RECAPTURING LOST SOUNDS
Brahms has been hard to get lately. Habitually played as a security blanket for too many years, it is often a struggle to endure his music. Worshipped and revered, his art is treated oh-so-gently: never taken too fast, never too loud, always within snug barriers. And it is pervasive enough to suggest that he himself was in some ways responsible for this sanctimonious situation, as nearly everyone adoring him pays devoted homage to his music in this way. Something seems quite wrong. He is latched onto in the way denizens in museums and galleries pose before the objects of art as if they were mirrors, feigning to be culturally astute when it is a mere façade. The celebrants suffer for something they cannot really grasp but require it somehow to assuage their self images.
One example among many makes this point: Britain’s distinguished pianist, Dame Myra Hess, ennobled by the King for her valiant raising of public morale by organizing daily concerts in London’s National Gallery during World War II. The spaces were completely emptied out, their masterworks hidden in safety, leaving the barren museum as a painful reminder of war raging outside. Hess recruited musicians to come in each day and play at noon for several years, concerts open to all, paused only during air raid alerts.
We can watch her in action in a wartime film made within the National Gallery. Beethoven gets a good day in her hands (if you can get past her hairdo):
Hess went up to record at the Abbey Road Studios in 1941 and produced an Intermezzo by Brahms, one calming, reassuring, lilting like a lullaby, gently rocking, honeyed melodies trickling down into lower sonic regions.
Hess plays Brahms Intermezzo op. 76, no.3
Readers still awake after hearing this Brahms excerpt may find her Beethoven is positively unleashed by comparison yet this Brahms is barely allowed to get rocking. What would Brahms have wanted? Two eager, brilliant young pianists who knew him and were taken aside for personal coaching leave evidence. Carl Friedberg played an all-Brahms night in Vienna during the 1890s, only to be accosted by a grumpy old bearded gentleman who said it wouldn’t do just to have Brahms for a whole program; one work is good enough and would do the composer a better service. Friedberg was surprised to hear these comments directly from Brahms, who then took him out drinking till dawn and made a date to begin playing and revising all of his music for the young pianist, marking up his scores with second thoughts and clues to decoding his sparse notation, playing for Friedberg nearly every piano piece he wrote but the Paganini Variations: “My hands have too much gout for that.”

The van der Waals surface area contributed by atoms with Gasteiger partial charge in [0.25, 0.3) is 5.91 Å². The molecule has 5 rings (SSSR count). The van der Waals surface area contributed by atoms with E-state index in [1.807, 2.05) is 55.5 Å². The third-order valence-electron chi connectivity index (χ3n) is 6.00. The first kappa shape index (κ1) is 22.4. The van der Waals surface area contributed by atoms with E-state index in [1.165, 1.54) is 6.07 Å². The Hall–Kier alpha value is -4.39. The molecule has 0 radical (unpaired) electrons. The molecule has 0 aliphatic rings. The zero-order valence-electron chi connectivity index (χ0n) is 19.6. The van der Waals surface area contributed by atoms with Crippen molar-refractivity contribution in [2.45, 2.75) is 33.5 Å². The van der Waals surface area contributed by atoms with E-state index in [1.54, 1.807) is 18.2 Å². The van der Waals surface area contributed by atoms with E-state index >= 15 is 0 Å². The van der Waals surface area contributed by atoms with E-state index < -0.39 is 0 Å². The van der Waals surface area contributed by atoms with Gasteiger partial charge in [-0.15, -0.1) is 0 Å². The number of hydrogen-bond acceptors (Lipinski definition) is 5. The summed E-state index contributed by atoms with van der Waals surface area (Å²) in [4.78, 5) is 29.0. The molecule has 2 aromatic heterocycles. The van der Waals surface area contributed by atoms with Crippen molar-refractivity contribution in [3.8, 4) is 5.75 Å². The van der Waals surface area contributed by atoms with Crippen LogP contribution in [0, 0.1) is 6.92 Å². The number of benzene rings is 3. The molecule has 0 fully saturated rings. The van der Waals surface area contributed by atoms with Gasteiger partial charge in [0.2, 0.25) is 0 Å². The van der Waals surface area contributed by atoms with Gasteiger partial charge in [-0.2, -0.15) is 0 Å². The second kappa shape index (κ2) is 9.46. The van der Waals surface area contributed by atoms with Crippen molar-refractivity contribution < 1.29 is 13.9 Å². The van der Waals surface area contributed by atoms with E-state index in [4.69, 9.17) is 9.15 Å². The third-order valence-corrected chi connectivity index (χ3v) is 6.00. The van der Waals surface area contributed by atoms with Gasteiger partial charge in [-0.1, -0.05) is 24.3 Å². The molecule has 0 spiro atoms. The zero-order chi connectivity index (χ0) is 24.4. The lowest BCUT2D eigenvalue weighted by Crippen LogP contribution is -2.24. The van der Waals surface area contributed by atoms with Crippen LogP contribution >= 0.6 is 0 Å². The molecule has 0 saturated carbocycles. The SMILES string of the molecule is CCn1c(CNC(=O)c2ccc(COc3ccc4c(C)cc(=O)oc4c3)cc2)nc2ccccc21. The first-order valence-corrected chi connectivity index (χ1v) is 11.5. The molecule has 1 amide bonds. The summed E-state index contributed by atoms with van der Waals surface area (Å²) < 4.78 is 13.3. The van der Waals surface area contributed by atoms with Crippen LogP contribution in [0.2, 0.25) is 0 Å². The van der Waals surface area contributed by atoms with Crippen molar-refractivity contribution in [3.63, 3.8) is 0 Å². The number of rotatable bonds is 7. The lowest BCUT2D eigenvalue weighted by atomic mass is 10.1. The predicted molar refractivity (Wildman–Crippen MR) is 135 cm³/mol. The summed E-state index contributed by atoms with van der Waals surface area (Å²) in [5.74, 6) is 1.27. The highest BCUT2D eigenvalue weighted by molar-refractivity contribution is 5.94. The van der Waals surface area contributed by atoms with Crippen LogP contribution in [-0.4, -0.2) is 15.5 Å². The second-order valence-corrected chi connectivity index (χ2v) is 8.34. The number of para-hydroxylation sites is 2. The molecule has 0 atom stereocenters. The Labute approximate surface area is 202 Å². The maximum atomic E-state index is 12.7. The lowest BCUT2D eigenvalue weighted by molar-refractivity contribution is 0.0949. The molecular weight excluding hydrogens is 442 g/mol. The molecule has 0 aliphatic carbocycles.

Friedberg played the same Intermezzo in New York a decade after Hess’s disc was made. Some unknown angel privately recorded his radio recital: Let’s clock them: Hess takes a full minute, Friedberg soars through it in 24 seconds. The baby is being jostled by a strong syncopated rhythm, unimaginable in Hess, almost jazz-like. But is this mere eccentricity flying in the face of all we hold sacred?
Friedberg plays Intermezzo op. 76, no.3
Etelka Freund was younger than Friedberg and she made it to Brahms, who gave her a lesson after their weekly lunches for nearly a year. All things Hungarian were irresistible to Brahms and he enjoyed fussing over her playing. Freund was stuck in Budapest during World War II and survived, reaching the United States in 1946 and giving some concerts and radio programs. Her son recorded her off the air, and one day on New York’s WNYC she played the Intermezzo, which he allowed out of the keep after years of our meetings to translate his family’s memoirs.
Etelka manages it in 29 seconds. A similar swing is in both of their playing. Hess and her successors seem unaware that this pulse is even present.
Freund plays intermezzo op. 76, no.3
Freund was also close to Bartók. He helped rescue a family treasure: Etelka’s older brother had been given Brahms’s Second Piano Concerto in manuscript. Eager to spirit it out of Budapest when the Nazis came, Freund had Bartók tuck it into his own manuscripts, and before doing so, they detached the title page bearing the composer’s name. He had passed on before she arrived in New York and brought its missing cover. And if you listen to his music, you can detect her playing of Brahms in some details of his own performances; here in the opening of his Suite, a Brahmsian rhythm lies embedded in its DNA:
Bartok Suite played by Bartok
A chain of idea and style in both Friedberg and Freund find a way around the status quo occupying Brahms, their shared shaping implies an authenticity that cannot easily be detected from the notes but rather stemming from their contact with its creator. Unlike the adorers who place art on a pedestal and effectively render it lifeless, these rugged touches are from the nature that inhabited their inspiration and coming into being. There are others involved with Brahms who covey lost messages. More sleuthing produced an upcoming CD project ready in a few months: Explore at your own risk.